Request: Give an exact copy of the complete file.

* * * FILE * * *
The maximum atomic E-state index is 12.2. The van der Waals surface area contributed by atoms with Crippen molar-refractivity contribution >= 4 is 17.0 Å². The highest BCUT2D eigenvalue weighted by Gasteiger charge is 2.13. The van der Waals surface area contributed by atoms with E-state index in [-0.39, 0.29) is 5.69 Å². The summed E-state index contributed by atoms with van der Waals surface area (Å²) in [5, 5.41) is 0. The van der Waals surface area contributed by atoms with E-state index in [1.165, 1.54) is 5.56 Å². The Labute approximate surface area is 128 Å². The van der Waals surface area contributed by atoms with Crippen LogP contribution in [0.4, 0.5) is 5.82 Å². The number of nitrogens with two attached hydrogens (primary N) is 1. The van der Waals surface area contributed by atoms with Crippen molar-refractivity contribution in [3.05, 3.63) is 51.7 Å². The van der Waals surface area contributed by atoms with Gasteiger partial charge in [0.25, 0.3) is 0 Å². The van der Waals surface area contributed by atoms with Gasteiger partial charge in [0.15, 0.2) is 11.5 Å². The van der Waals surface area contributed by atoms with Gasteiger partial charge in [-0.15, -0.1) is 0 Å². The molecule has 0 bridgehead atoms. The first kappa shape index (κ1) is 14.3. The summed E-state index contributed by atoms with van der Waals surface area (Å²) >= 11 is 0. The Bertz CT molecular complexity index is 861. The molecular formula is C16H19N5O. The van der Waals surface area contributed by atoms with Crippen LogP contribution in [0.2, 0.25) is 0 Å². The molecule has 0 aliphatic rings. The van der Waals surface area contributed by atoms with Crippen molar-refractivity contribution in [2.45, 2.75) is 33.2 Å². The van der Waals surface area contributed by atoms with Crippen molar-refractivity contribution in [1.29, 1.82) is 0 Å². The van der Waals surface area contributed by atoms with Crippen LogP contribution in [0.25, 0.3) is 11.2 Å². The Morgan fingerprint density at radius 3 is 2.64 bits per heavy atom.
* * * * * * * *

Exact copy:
The maximum atomic E-state index is 12.2. The van der Waals surface area contributed by atoms with Crippen molar-refractivity contribution >= 4 is 17.0 Å². The highest BCUT2D eigenvalue weighted by Gasteiger charge is 2.13. The van der Waals surface area contributed by atoms with E-state index in [-0.39, 0.29) is 5.69 Å². The summed E-state index contributed by atoms with van der Waals surface area (Å²) in [5, 5.41) is 0. The van der Waals surface area contributed by atoms with E-state index in [1.165, 1.54) is 5.56 Å². The Labute approximate surface area is 128 Å². The van der Waals surface area contributed by atoms with Crippen LogP contribution in [0.4, 0.5) is 5.82 Å². The number of nitrogens with two attached hydrogens (primary N) is 1. The van der Waals surface area contributed by atoms with Crippen molar-refractivity contribution in [3.05, 3.63) is 51.7 Å². The van der Waals surface area contributed by atoms with Gasteiger partial charge in [0.25, 0.3) is 0 Å². The van der Waals surface area contributed by atoms with Gasteiger partial charge in [0.15, 0.2) is 11.5 Å². The van der Waals surface area contributed by atoms with Gasteiger partial charge in [-0.15, -0.1) is 0 Å². The molecule has 0 bridgehead atoms. The first kappa shape index (κ1) is 14.3. The summed E-state index contributed by atoms with van der Waals surface area (Å²) >= 11 is 0. The Bertz CT molecular complexity index is 861. The molecular formula is C16H19N5O. The van der Waals surface area contributed by atoms with Crippen LogP contribution in [0.2, 0.25) is 0 Å². The molecule has 0 aliphatic rings. The van der Waals surface area contributed by atoms with Crippen molar-refractivity contribution in [2.45, 2.75) is 33.2 Å². The van der Waals surface area contributed by atoms with Crippen molar-refractivity contribution in [1.29, 1.82) is 0 Å². The van der Waals surface area contributed by atoms with Crippen LogP contribution in [0.25, 0.3) is 11.2 Å². The Morgan fingerprint density at radius 3 is 2.64 bits per heavy atom.